Aliasing

In sampling and quantisation we saw that sampling a signal at a fixed rate means that there is an upper limit on the frequencies that can be represented. This limit is called the Nyquist frequency. Before sampling a signal, we must remove all energy above the Nyquist frequency, and here we will see what would happen if we forgot to do that: we would get aliasing which results in artefacts in the resulting digital signal.

Try it for yourself – here are the materials to download (I recommend downloading and playing these in an audio application; web browsers do not always handle wav files correctly):

I performed the downsampling like this, and the incorrect method simply takes every 2nd or 4th sample from the file (that’s what the awk command is doing to an ascii version of the waveform, one sample per line):

x2x is part of SPTK and ch_wave is part of the Edinburgh Speech Tools

Windowing

When we say that a signal is non-stationary we mean that its properties, such as the spectrum, change over time. To analyse signals like this, we need to first assume that these properties do not change over some short period of time, called the frame. We can then analyse individual frames of the signal, one at a […]

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The speed of sound

At the Parque de las Ciencias in Granada, Spain there is this long tube, open at the end nearest you and closed at the far end. We can calculate the length of this tube just from the audio recording, because we know the speed of sound. Here’s the waveform of part of the recording, showing […]

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Classification and regression trees (CART)

A quick introduction to a very simple but widely-applicable model that can perform classification (predicting a discrete label) or regression (predicting a continuous value). The tree is learned from labelled data, using supervised learning. Before watching this video, you might want to check that you understand what Entropy is.

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My inaugural lecture

I talk about how speech synthesis works, in what I hope is a non-technical and accessible way, and finish off with an application of speech synthesis that gives personalised voices to people who are losing the ability to speak. I also try to mention bicycles as many times as possible.

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Autocorrelation for estimating F0

Autocorrelation

Most methods for estimating F0 start from autocorrelation. The idea is pretty simple: we are just looking for a repeating pattern in the waveform, which corresponds to the periodic vocal fold activity. For some waveforms, it might be possible to do that directly in the time domain, but in general that doesn’t work very well. […]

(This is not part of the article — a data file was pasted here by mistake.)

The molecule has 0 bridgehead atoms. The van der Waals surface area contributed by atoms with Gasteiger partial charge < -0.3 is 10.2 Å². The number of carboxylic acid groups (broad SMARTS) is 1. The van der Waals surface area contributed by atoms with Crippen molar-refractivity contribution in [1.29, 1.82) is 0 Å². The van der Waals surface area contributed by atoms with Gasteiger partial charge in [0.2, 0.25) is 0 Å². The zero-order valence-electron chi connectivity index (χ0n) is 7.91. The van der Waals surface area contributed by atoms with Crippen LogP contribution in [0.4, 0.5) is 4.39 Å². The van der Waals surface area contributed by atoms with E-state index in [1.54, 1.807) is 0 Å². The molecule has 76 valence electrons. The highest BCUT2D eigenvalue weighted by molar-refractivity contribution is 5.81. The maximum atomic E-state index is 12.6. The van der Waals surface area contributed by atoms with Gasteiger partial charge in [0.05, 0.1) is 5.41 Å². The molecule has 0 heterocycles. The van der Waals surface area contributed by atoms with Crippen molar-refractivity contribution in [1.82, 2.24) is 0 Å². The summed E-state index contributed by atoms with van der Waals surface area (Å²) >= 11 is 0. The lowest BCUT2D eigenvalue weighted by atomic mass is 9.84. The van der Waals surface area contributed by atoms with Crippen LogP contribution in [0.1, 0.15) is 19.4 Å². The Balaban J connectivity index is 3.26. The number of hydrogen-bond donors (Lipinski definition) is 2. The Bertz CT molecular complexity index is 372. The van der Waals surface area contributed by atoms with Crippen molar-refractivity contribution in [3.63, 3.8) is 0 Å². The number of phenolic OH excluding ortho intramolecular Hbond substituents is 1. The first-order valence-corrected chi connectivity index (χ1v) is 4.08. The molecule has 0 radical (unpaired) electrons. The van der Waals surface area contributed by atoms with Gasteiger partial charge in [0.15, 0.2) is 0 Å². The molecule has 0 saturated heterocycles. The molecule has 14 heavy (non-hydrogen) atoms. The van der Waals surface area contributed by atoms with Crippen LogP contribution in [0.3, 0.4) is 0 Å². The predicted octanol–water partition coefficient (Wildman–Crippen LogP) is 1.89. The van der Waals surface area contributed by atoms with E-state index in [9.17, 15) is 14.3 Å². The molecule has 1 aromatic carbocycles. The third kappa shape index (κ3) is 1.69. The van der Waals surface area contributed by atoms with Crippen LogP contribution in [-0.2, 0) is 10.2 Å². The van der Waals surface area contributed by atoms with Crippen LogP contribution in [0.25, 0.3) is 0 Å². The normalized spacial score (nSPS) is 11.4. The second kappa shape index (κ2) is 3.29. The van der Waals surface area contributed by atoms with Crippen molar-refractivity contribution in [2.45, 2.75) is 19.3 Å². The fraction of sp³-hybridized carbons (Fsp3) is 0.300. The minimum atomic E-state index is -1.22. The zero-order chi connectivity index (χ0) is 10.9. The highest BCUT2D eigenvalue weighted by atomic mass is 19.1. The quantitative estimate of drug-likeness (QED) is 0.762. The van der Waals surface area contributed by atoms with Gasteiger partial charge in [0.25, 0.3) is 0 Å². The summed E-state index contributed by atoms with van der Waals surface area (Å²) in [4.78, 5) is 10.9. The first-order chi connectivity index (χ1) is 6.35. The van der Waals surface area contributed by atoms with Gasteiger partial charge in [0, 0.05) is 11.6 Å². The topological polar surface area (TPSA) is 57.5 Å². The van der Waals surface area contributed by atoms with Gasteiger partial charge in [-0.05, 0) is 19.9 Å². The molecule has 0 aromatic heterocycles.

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A simple synthetic vowel

Using Praat, we synthesise a simple vowel-like sound, starting with a pulse train, which we pass through a filter with resonant peaks.

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Token passing

Token passing is a really nice way to understand (and even to implement) Viterbi search for Hidden Markov Models. Here we see token passing in action, and you can look at the spreadsheet to see the calculations. To keep things simple, we are ignoring transition probabilities in this example. It would be simple to add them […]

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Pipeline architecture for TTS

Pipeline architecture

Most text-to-speech systems split the problem into two main stages. The first stage is called the front end and contains many separate processes which gradually build up a linguistic specification from the input text. The second stage typically uses language-independent techniques (although they still require a language-specific speech corpus) to generate a waveform. Here we see those two […]

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Spectrum and spectrogram

The spectrum and the spectrogram are much more useful ways of analysing speech signals than the waveform. We look at how to create them using Wavesurfer and what effect the analysis window size has on what we see.    

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Entropy: understanding the equation

The equation for entropy is very often presented in textbooks without much explanation, other than to say it has the desired properties. Here, I attempt an informal derivation of the equation starting from uniform probability distributions. A good way to think about information is in terms of sending messages. In the video, we send messages […]

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The Gaussian probability density function: understanding the equation

The equation for the Gaussian probability density function looks a little scary at first, but this video should help you understand what each of the terms is doing, and how they fit together. After watching the video download the spreadsheet which shows the calculations and plots from this video (tip: the Apple Numbers.app version includes images […]

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